Last week, the inevitable happened. After a last-ditch effort by those who had hoped to stop him in the Indiana primary, the Republican establishment resigned itself to the fact that its standard bearer going into the November general election would be Donald Trump.
The certainty of Trump’s nomination, which will be made official at the Republican National Convention in Cleveland between July 18 and 21, has put a lot of those members of the Republican establishment in a very awkward position. Trump was pilloried throughout a year-long primary season that resembled a never-ending Jerry Springer episode. As much as Trump himself continued to sink to new lows of discourse, the GOP was not far behind him.
Many of the charges leveled against Trump by his opponents during that primary season have already been rolled into a “best-of” compilation for an ad by his likely Democratic opponent, Hilary Clinton. The minute-long spot features Marco Rubio, Lindsey Graham, Ted Cruz and Jeb Bush calling Trump a con artist, a phony, a bully, “the most vulgar person ever to run for the presidency,” and “a xenophobic, race-baiting bigot.” The clip concludes with Jeb saying of Trump, “He needs therapy.”
Trumps nomination will also fall under the shadow of other remarkable turns of events: The unprecedented press conference of former Massachusetts governor and Republican Presidential nominee Mitt Romney. In a long speech, Romney concluded with the following remarks about Trump:
“His domestic policies would lead to recession. His foreign policies would make America and the world less safe. He has neither the temperament nor the judgment to be president and his personal qualities would mean that America would cease to be a shining city on a hill.”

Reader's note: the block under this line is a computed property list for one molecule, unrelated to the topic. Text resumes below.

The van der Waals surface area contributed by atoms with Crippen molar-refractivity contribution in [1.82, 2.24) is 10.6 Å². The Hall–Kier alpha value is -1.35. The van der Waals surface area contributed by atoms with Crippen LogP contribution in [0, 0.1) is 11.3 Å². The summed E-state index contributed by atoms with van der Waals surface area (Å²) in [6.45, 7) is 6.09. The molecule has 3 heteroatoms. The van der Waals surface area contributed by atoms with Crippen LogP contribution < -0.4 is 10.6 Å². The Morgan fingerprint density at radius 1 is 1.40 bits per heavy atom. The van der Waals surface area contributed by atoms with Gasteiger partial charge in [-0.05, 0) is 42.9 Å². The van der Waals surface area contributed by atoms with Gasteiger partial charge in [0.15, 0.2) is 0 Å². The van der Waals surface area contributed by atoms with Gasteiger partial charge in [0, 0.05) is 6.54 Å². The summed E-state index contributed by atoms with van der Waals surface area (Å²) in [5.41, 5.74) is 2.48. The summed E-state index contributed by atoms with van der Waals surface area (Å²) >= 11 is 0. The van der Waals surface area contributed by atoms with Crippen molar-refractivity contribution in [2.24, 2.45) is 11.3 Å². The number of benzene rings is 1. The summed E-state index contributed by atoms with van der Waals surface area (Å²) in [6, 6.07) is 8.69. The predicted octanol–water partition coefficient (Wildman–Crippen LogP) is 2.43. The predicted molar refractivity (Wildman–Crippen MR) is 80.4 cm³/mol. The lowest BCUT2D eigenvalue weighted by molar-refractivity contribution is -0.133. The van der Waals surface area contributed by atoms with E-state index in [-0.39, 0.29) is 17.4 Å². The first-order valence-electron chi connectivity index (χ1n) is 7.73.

Others have followed Romney’s lead. The entire Bush family has vowed not to vote for him. The Koch brothers – perhaps the party’s most affluent and influential kingmakers – have suggested that Trump is a threat to free society. Recently, House Speaker Paul Ryan said he “was not ready” to support a Trump candidacy.
Some GOP leaders, however, are showing they are ready to be good soldiers and back the man their party was trying to stop.
Senate Majority leader Mitch McConnell supported Trump in a statement that resembled a high school word problem: “I have committed to supporting the nominee chosen by Republican voters, and Donald Trump, the presumptive nominee, is now on the verge of clinching that nomination.”
If A=X and X=Trump, I guess A=Trump.
This doesn’t mean, of course, that Trump won’t enjoy a lot of support within the party. And it should be obvious that if the Republican establishment had better purchase within its party, it wouldn’t be in the position of a choice between holding its nose and eating its words or holding out entirely.
If conventional wisdom had not just been turned on its head, Trump’s status within the GOP and his historic unfavorable ratings – a recent poll found only 24 percent of voters have a favorable view of trump, while 57 percent view him unfavorably – would suggest he is cruising towards certain defeat.
But with a shaky likely opponent in Hilary Clinton, who is right behind Trump on the nation’s least liked political list with a 52 percent unfavorable rating, November might just be anyone’s ballgame.
— Pete Mazzaccaro